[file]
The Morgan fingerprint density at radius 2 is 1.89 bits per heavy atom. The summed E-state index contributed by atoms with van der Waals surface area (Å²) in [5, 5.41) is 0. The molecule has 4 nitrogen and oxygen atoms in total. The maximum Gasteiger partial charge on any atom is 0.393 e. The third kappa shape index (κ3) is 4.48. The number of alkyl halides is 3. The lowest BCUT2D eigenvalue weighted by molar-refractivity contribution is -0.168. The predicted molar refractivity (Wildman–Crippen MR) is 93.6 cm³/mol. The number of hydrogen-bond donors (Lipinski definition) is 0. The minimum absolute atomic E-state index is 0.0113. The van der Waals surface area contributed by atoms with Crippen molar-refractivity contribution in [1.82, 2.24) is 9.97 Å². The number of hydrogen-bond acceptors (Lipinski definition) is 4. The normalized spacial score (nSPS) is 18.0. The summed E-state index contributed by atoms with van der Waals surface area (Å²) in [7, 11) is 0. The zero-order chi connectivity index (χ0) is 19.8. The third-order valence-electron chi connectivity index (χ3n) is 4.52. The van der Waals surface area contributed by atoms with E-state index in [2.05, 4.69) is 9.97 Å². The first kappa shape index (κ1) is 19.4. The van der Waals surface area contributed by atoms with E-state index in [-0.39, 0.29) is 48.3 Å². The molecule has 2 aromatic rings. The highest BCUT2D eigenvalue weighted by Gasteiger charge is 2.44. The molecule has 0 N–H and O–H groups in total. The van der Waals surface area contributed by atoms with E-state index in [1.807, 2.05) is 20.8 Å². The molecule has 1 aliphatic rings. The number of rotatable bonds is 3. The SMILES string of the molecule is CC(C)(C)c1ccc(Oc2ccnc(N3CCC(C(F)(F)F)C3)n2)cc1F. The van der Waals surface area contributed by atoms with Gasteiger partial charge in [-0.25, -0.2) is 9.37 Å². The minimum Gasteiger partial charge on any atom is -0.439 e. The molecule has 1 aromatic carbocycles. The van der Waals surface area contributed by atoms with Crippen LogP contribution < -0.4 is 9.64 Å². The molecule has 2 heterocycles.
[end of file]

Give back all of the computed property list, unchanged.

The Morgan fingerprint density at radius 2 is 1.89 bits per heavy atom. The summed E-state index contributed by atoms with van der Waals surface area (Å²) in [5, 5.41) is 0. The molecule has 4 nitrogen and oxygen atoms in total. The maximum Gasteiger partial charge on any atom is 0.393 e. The third kappa shape index (κ3) is 4.48. The number of alkyl halides is 3. The lowest BCUT2D eigenvalue weighted by molar-refractivity contribution is -0.168. The predicted molar refractivity (Wildman–Crippen MR) is 93.6 cm³/mol. The number of hydrogen-bond donors (Lipinski definition) is 0. The minimum absolute atomic E-state index is 0.0113. The van der Waals surface area contributed by atoms with Crippen molar-refractivity contribution in [1.82, 2.24) is 9.97 Å². The number of hydrogen-bond acceptors (Lipinski definition) is 4. The normalized spacial score (nSPS) is 18.0. The summed E-state index contributed by atoms with van der Waals surface area (Å²) in [7, 11) is 0. The zero-order chi connectivity index (χ0) is 19.8. The third-order valence-electron chi connectivity index (χ3n) is 4.52. The van der Waals surface area contributed by atoms with E-state index in [2.05, 4.69) is 9.97 Å². The first kappa shape index (κ1) is 19.4. The van der Waals surface area contributed by atoms with E-state index in [-0.39, 0.29) is 48.3 Å². The molecule has 2 aromatic rings. The highest BCUT2D eigenvalue weighted by Gasteiger charge is 2.44. The molecule has 0 N–H and O–H groups in total. The van der Waals surface area contributed by atoms with E-state index in [1.807, 2.05) is 20.8 Å². The molecule has 1 aliphatic rings. The number of rotatable bonds is 3. The SMILES string of the molecule is CC(C)(C)c1ccc(Oc2ccnc(N3CCC(C(F)(F)F)C3)n2)cc1F. The van der Waals surface area contributed by atoms with Gasteiger partial charge in [-0.25, -0.2) is 9.37 Å². The minimum Gasteiger partial charge on any atom is -0.439 e. The molecule has 1 aromatic carbocycles. The van der Waals surface area contributed by atoms with Crippen LogP contribution < -0.4 is 9.64 Å². The molecule has 2 heterocycles.